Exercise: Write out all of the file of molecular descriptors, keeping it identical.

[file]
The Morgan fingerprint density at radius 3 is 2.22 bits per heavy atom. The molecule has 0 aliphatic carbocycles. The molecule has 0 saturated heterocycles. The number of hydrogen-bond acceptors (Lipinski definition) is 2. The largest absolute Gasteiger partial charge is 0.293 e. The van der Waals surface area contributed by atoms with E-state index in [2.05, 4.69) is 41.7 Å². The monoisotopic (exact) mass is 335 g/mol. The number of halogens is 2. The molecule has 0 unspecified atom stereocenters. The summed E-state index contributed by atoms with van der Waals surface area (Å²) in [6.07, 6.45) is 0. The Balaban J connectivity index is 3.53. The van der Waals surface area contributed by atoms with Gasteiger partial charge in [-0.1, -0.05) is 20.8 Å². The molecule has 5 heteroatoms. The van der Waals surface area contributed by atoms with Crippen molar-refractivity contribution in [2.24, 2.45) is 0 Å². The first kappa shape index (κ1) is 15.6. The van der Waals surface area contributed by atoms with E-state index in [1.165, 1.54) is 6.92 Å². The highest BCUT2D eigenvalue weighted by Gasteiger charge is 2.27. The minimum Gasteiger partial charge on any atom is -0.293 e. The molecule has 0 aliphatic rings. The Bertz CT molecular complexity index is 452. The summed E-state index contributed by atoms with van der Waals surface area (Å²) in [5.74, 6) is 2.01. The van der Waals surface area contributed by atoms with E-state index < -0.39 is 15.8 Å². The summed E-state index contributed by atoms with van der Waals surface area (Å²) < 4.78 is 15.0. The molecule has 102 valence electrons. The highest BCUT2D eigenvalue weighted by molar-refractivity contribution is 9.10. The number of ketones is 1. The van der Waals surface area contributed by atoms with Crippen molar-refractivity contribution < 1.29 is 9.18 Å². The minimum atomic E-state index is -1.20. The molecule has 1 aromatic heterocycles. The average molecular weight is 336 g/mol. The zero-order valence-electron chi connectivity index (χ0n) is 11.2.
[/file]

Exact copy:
The Morgan fingerprint density at radius 3 is 2.22 bits per heavy atom. The molecule has 0 aliphatic carbocycles. The molecule has 0 saturated heterocycles. The number of hydrogen-bond acceptors (Lipinski definition) is 2. The largest absolute Gasteiger partial charge is 0.293 e. The van der Waals surface area contributed by atoms with E-state index in [2.05, 4.69) is 41.7 Å². The monoisotopic (exact) mass is 335 g/mol. The number of halogens is 2. The molecule has 0 unspecified atom stereocenters. The summed E-state index contributed by atoms with van der Waals surface area (Å²) in [6.07, 6.45) is 0. The Balaban J connectivity index is 3.53. The van der Waals surface area contributed by atoms with Gasteiger partial charge in [-0.1, -0.05) is 20.8 Å². The molecule has 5 heteroatoms. The van der Waals surface area contributed by atoms with Crippen molar-refractivity contribution in [2.24, 2.45) is 0 Å². The first kappa shape index (κ1) is 15.6. The van der Waals surface area contributed by atoms with E-state index in [1.165, 1.54) is 6.92 Å². The highest BCUT2D eigenvalue weighted by Gasteiger charge is 2.27. The minimum Gasteiger partial charge on any atom is -0.293 e. The molecule has 0 aliphatic rings. The Bertz CT molecular complexity index is 452. The summed E-state index contributed by atoms with van der Waals surface area (Å²) in [5.74, 6) is 2.01. The van der Waals surface area contributed by atoms with E-state index < -0.39 is 15.8 Å². The summed E-state index contributed by atoms with van der Waals surface area (Å²) < 4.78 is 15.0. The molecule has 102 valence electrons. The highest BCUT2D eigenvalue weighted by molar-refractivity contribution is 9.10. The number of ketones is 1. The van der Waals surface area contributed by atoms with Crippen molar-refractivity contribution < 1.29 is 9.18 Å². The minimum atomic E-state index is -1.20. The molecule has 1 aromatic heterocycles. The average molecular weight is 336 g/mol. The zero-order valence-electron chi connectivity index (χ0n) is 11.2.